When it comes to architectural acoustics, one of the key issues and concerns is the issue of noise transfer. Whether sound is coming in from the outside, or adjacent rooms or floors, noise can travel through buildings easier than you first might realise.
As we covered in our previous blog, noise can travel through the air (airborne transfer) or solids (mechanical/vibrational transfer).
With both of these sound pathways, finding the source of the problem and reducing its impact is the first step to making an environment a happier and healthier place to live or work in.
In this article, we will give an overview of noise transfer in architecture and how to overcome it through acoustic design.
What is noise transfer in architectural acoustics?
In any architectural space, acoustics play a big role. From homes to offices, music venues to cathedrals, if you can hear sound, you must consider its acoustics.
For architects and designers, every aspect that is specified and designed can impact the acoustics, ranging from the windows, doors, HVAC system, walls, ceilings, floors, steel structure, pipes and more.
Other influences on architectural acoustics include the shape and size of the building and its rooms, the sound absorption rate of the building materials, and the volume of sound generated within or outside the building.
With any space, controlling acoustic levels to one which is appropriate and comfortable means managing noise transfer, including noise originating from the outside environment or from inside the building.
The solution to noise transfer depends on the source, the noise type, and the path of transmission.
How should architects approach noise transfer
The transmission of noise through a building can be interrupted at its source, as well as anywhere along its path. Using acoustic treatment such as soundproofing or sound insulation absorbs and deadens sound waves in its tracks.
It’s also important to consider noise pollution, as external noise can be incredibly impactful on a space’s acoustics. With this issue, as there is little opportunity to stop the noise at its source, it is important to control and manage the pathway the sound travels into and around the building.
When it comes to noise transfer, architects should remember that anywhere air can travel, sound can too. This means open-plan spaces and large entryways are often culprits of high levels of noise transmission.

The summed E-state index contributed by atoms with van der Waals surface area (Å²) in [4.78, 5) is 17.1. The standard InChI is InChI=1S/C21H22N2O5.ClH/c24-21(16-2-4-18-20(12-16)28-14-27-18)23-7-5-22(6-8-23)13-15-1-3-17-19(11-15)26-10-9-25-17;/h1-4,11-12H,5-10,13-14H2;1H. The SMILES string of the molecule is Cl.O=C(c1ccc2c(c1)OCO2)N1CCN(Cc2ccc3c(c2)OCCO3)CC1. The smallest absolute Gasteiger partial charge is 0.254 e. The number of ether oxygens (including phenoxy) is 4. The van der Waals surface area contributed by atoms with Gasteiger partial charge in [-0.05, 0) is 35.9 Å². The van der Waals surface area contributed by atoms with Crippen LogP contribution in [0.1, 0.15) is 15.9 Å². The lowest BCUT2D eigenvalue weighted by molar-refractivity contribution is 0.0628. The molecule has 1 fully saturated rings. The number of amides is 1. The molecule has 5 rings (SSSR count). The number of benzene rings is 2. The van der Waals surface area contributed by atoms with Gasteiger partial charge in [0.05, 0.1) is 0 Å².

When designing buildings, considering this in the planning stages will allow critical areas of a building where quiet is needed to be just that, quiet!
In the same vein, blocking off or insulating any areas where air can travel, such as through piped air ducts or gaps in-between spaces (partition walls), will help minimise noise transfer as much as possible.
For architects, effectively controlling noise transfer in a building can be achieved easily with the help of acoustic consultants. Considering architectural acoustics at the beginning of a project also means building specifications can be factored in from the beginning, assessing their impact on the overall acoustic quality of a finished development.
Noise transfer is a key issue that many buildings face, especially if they haven’t been designed with acoustics in mind. Designing a space that is comfortable and undisturbed effortlessly improves the quality of life for tenants and building owners.
If you are an architect or developer looking to achieve an improved acoustic environment in your next building project, then turning to Sound Zero for guidance and collaboration is the perfect option.
Our team of acoustic consultants is available to discuss your architectural acoustics needs to ensure you select the right acoustic treatment for the space you are working on. We have a range of products that can be completely customised to your colour, size, fabric, and other product requests.
Please do not hesitate to contact us today to go over our bespoke design-led acoustic solutions that can transform your architectural projects.